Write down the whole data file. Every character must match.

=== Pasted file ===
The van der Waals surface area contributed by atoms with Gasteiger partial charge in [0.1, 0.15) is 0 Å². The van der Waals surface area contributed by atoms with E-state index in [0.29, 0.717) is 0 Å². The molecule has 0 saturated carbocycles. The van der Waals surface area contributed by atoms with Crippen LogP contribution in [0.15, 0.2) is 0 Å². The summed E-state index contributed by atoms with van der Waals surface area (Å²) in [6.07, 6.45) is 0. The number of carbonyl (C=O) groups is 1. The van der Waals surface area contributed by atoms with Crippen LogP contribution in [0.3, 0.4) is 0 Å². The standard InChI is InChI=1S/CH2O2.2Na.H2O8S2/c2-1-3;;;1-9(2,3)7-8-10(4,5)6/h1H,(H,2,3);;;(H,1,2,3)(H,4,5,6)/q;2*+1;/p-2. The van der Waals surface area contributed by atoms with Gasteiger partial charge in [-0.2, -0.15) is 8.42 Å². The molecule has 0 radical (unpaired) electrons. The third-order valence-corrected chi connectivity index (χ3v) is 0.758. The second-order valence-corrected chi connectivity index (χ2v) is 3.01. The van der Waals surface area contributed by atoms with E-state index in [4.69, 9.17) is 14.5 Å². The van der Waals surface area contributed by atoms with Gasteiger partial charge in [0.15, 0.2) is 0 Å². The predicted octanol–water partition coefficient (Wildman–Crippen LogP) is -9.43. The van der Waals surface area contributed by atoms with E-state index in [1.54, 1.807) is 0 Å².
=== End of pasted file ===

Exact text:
The van der Waals surface area contributed by atoms with Gasteiger partial charge in [0.1, 0.15) is 0 Å². The van der Waals surface area contributed by atoms with E-state index in [0.29, 0.717) is 0 Å². The molecule has 0 saturated carbocycles. The van der Waals surface area contributed by atoms with Crippen LogP contribution in [0.15, 0.2) is 0 Å². The summed E-state index contributed by atoms with van der Waals surface area (Å²) in [6.07, 6.45) is 0. The number of carbonyl (C=O) groups is 1. The van der Waals surface area contributed by atoms with Crippen LogP contribution in [0.3, 0.4) is 0 Å². The standard InChI is InChI=1S/CH2O2.2Na.H2O8S2/c2-1-3;;;1-9(2,3)7-8-10(4,5)6/h1H,(H,2,3);;;(H,1,2,3)(H,4,5,6)/q;2*+1;/p-2. The van der Waals surface area contributed by atoms with Gasteiger partial charge in [-0.2, -0.15) is 8.42 Å². The molecule has 0 radical (unpaired) electrons. The third-order valence-corrected chi connectivity index (χ3v) is 0.758. The second-order valence-corrected chi connectivity index (χ2v) is 3.01. The van der Waals surface area contributed by atoms with E-state index in [4.69, 9.17) is 14.5 Å². The van der Waals surface area contributed by atoms with Gasteiger partial charge in [0.15, 0.2) is 0 Å². The predicted octanol–water partition coefficient (Wildman–Crippen LogP) is -9.43. The van der Waals surface area contributed by atoms with E-state index in [1.54, 1.807) is 0 Å².